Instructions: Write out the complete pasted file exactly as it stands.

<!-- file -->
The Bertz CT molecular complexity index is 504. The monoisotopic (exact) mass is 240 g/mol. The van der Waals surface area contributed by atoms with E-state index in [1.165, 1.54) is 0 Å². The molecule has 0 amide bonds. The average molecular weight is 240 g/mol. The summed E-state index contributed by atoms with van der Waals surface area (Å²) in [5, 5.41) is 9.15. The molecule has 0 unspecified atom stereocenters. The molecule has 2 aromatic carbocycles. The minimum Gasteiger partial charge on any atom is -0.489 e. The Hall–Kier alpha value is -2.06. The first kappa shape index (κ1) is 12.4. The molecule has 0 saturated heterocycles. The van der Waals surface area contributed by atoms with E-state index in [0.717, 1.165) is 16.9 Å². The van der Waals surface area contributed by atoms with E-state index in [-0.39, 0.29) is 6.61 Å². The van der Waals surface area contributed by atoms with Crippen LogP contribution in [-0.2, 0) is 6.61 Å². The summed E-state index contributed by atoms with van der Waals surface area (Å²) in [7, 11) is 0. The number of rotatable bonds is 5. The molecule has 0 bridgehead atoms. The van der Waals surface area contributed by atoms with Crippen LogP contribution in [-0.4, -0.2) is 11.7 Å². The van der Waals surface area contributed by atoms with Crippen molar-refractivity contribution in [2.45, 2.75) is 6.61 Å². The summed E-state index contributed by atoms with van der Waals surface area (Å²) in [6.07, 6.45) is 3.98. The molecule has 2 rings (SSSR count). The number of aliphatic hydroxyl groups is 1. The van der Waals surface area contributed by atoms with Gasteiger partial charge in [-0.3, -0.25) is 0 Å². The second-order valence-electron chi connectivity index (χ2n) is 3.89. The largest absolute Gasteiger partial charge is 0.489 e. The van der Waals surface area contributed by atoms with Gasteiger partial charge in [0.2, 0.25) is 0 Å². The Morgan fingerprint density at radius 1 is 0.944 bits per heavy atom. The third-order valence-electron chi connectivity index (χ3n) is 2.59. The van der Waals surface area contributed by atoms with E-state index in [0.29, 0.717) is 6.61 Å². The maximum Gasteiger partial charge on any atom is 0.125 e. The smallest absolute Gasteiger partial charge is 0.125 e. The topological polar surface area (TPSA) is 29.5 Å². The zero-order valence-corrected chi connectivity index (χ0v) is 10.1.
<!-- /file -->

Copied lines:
The Bertz CT molecular complexity index is 504. The monoisotopic (exact) mass is 240 g/mol. The van der Waals surface area contributed by atoms with E-state index in [1.165, 1.54) is 0 Å². The molecule has 0 amide bonds. The average molecular weight is 240 g/mol. The summed E-state index contributed by atoms with van der Waals surface area (Å²) in [5, 5.41) is 9.15. The molecule has 0 unspecified atom stereocenters. The molecule has 2 aromatic carbocycles. The minimum Gasteiger partial charge on any atom is -0.489 e. The Hall–Kier alpha value is -2.06. The first kappa shape index (κ1) is 12.4. The molecule has 0 saturated heterocycles. The van der Waals surface area contributed by atoms with E-state index in [0.717, 1.165) is 16.9 Å². The van der Waals surface area contributed by atoms with E-state index in [-0.39, 0.29) is 6.61 Å². The van der Waals surface area contributed by atoms with Crippen LogP contribution in [-0.2, 0) is 6.61 Å². The summed E-state index contributed by atoms with van der Waals surface area (Å²) in [7, 11) is 0. The number of rotatable bonds is 5. The molecule has 0 bridgehead atoms. The van der Waals surface area contributed by atoms with Crippen LogP contribution in [-0.4, -0.2) is 11.7 Å². The van der Waals surface area contributed by atoms with Crippen molar-refractivity contribution in [2.45, 2.75) is 6.61 Å². The summed E-state index contributed by atoms with van der Waals surface area (Å²) in [6.07, 6.45) is 3.98. The molecule has 2 rings (SSSR count). The number of aliphatic hydroxyl groups is 1. The van der Waals surface area contributed by atoms with Gasteiger partial charge in [-0.3, -0.25) is 0 Å². The second-order valence-electron chi connectivity index (χ2n) is 3.89. The largest absolute Gasteiger partial charge is 0.489 e. The van der Waals surface area contributed by atoms with Gasteiger partial charge in [0.2, 0.25) is 0 Å². The Morgan fingerprint density at radius 1 is 0.944 bits per heavy atom. The third-order valence-electron chi connectivity index (χ3n) is 2.59. The van der Waals surface area contributed by atoms with E-state index in [0.29, 0.717) is 6.61 Å². The maximum Gasteiger partial charge on any atom is 0.125 e. The smallest absolute Gasteiger partial charge is 0.125 e. The topological polar surface area (TPSA) is 29.5 Å². The zero-order valence-corrected chi connectivity index (χ0v) is 10.1.